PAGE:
So Ill Pride

Big thanks to those of you who voted Rule of Pie a good place to get dessert in this year's Southern Illinoisan Reader's Choice edition. We're still sort of amazed that people visit our shop and say nice things about our pies and stuff. That was a huge deal for us before we opened. Like, what if we open and it sucks and people don't come in and think we suck? I don't know how else to put it. We were afraid of crippling debt, financial ruin, complete failure, and public shame and depending on the day, any one of those fears sat pole position. We're almost five years in, and if we're being honest, we still have doubts.

But I was encouraged to look through the paper and see so many local folks hustling, owning and operating their own stuff. It makes me proud, really. I know it can seem like we're all swimming upstream some times. Times are hard, jobs are sparse. Chicago gets to play fancy to places like Amazon's second headquarters, while downstate cobbles together economies, (and if we're all lucky gets to pick up tax bills for companies so large we view them as governments unto themselves). SIU's enrollment is down; Illinois is now a net exporter of students. Property taxes are relentless down here and--I'm sure you've noticed--there aren't any oceanfront views. If you gave me enough time, I could fill this screen full of noise. I wouldn't need very much time. In fact, anger is the cheapest emotion I produce and sometimes, you know, it's just so easy to start bitching about something or other. Some of us are naturals. Gifted, I'm telling you. So, saving that--I'm proud of our local business owners and entrepreneurs.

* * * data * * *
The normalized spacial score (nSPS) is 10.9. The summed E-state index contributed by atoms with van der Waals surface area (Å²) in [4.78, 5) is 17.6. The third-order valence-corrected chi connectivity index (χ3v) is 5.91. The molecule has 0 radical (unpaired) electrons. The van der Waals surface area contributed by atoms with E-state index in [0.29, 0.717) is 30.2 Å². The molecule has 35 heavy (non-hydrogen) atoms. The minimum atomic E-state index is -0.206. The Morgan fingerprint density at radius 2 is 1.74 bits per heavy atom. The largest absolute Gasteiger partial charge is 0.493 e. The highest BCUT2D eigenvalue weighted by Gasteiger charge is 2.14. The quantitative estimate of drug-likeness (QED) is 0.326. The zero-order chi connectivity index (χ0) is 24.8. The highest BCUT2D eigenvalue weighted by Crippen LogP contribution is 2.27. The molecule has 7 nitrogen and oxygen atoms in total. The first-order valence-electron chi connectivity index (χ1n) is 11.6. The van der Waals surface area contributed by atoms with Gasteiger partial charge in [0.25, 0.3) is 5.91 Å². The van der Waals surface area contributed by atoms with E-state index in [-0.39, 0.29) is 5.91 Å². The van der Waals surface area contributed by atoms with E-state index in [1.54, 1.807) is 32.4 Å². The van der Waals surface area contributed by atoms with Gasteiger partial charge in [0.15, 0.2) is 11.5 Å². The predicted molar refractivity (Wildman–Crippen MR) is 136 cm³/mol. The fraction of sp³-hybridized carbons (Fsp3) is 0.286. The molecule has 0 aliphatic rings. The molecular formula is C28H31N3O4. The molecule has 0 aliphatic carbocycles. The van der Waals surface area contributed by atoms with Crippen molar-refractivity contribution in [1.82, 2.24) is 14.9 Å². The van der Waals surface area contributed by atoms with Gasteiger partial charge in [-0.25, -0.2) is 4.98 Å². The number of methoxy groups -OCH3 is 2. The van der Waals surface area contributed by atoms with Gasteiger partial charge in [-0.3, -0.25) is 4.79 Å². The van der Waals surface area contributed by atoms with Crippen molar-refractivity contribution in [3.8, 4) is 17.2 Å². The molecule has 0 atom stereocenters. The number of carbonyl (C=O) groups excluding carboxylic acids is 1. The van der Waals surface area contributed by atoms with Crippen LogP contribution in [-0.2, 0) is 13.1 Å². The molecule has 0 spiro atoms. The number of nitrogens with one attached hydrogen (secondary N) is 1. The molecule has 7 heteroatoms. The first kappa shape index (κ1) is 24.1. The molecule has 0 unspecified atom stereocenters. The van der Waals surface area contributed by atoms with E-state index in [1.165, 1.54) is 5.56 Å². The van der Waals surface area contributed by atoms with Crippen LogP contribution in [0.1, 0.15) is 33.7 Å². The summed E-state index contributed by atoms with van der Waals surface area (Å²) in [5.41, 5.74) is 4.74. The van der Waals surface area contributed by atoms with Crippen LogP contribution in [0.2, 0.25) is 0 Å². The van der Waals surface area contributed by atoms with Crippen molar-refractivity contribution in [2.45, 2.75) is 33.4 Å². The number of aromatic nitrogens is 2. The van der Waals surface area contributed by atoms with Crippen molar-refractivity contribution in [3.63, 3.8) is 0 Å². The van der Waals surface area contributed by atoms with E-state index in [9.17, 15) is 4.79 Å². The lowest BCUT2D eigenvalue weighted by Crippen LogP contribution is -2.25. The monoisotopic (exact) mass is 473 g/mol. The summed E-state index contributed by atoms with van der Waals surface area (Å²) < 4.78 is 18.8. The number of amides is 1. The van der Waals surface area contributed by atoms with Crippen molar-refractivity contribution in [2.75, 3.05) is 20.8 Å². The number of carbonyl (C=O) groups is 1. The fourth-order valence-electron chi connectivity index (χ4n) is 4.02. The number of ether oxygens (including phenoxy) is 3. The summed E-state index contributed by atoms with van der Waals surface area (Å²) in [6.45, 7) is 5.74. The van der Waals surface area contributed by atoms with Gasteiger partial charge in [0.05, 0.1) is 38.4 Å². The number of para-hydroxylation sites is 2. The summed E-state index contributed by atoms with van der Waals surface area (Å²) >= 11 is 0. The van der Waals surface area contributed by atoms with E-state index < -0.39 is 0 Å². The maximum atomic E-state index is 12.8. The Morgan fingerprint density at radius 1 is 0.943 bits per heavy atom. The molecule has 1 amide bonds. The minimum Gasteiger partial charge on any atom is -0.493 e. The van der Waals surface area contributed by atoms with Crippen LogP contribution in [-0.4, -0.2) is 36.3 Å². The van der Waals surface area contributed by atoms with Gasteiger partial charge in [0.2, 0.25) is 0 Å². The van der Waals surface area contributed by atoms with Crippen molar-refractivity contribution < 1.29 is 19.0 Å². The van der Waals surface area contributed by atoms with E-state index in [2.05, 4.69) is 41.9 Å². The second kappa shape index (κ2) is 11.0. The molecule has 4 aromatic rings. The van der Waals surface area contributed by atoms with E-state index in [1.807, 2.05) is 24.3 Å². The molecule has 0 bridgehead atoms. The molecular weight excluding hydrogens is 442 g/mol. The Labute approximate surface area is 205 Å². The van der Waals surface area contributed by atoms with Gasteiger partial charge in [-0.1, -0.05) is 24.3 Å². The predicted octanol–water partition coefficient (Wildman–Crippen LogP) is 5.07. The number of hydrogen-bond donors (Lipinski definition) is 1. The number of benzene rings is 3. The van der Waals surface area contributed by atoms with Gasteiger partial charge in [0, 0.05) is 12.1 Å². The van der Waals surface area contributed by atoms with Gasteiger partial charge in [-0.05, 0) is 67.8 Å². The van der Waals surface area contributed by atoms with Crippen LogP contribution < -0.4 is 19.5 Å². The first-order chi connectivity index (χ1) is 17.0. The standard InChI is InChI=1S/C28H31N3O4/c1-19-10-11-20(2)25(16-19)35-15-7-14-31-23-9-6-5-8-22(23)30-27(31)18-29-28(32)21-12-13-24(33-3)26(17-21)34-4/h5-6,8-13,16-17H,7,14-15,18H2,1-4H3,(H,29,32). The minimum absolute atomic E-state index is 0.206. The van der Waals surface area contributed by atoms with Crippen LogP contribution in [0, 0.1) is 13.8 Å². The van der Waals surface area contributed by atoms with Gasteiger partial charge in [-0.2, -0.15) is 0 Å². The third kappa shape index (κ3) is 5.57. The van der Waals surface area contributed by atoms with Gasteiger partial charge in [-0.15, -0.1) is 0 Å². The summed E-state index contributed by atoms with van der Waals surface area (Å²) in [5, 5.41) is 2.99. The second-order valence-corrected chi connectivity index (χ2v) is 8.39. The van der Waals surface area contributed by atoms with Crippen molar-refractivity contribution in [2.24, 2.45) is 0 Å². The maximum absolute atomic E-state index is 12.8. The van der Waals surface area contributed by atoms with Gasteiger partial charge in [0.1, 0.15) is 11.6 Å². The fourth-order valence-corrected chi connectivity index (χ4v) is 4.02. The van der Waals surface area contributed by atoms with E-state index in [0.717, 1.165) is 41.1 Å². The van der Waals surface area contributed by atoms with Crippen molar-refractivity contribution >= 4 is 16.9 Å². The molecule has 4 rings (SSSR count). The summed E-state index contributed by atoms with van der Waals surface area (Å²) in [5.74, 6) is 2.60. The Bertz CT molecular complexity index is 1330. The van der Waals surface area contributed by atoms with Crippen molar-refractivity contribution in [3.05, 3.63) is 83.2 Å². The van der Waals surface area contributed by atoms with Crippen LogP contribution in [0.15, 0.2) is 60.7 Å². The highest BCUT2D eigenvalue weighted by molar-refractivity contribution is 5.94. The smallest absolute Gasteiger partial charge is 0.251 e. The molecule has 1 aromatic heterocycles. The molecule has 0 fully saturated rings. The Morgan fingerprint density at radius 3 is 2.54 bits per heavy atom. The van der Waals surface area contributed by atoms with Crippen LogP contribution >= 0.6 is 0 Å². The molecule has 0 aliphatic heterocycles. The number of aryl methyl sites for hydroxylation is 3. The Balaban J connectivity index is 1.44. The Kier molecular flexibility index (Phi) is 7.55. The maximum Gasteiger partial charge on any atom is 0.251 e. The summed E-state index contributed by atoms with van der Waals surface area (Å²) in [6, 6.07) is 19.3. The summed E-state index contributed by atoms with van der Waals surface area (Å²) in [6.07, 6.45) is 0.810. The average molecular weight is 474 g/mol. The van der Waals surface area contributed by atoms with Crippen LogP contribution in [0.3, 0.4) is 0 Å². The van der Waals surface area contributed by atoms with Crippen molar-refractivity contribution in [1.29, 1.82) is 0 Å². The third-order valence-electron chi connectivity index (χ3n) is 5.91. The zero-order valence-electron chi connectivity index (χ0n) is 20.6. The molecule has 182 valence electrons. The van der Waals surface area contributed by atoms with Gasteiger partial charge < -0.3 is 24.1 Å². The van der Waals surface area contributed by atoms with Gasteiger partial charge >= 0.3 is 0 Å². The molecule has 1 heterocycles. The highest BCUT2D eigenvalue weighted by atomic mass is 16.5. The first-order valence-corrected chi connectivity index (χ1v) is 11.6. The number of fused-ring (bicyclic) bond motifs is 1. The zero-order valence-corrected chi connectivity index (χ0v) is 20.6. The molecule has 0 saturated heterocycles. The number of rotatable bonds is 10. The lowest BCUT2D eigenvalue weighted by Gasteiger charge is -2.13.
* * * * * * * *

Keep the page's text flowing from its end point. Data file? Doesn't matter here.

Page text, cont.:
And to that point, if you've ever thought about being a local business owner, or entrepreneur, I want to encourage you. If you've got an great idea, but you're a really risk-averse person, I want you to know that you're gonna die one day. So quit overthinking it. We're all flying directly into the sun. Figure it out, man. Before you die, you might have kids. Those kids will be able to pinpoint the exact moment they realized that you realized your bright future left you. Don't live with regrets. Live recklessly before you do that. 

But, in all seriousness, if you're in the position of should I or should I not with some thing or some idea, I'll try to help you however I can. Sit you down, hear your story, and tell you I believe in you. Sometimes you need to hear that, even if it's a stretch and everyone knows so. And maybe that's not how faith works, exactly. It's not rooted in deception, but it can be unreasonable and I'll be damned if you don't have to borrow it every now and again. So if that's you, and you're reading this, borrow some of mine. I'm proud of Southern Illinois and it's gonna bounce back. 





We get asked for a a whole lot of donations on a weekly basis. Most of the time that's really cool because it allows us to support things and people we wouldn't otherwise know about. All of the stuff we're asked for goes toward worthy causes too. So it's hard to prioritize. Plus, we like going home at the end of the day feeling good about our own charity, which is sort of low-grade altruism, but we're counting it. Don't hesitate to contact Rick at with requests.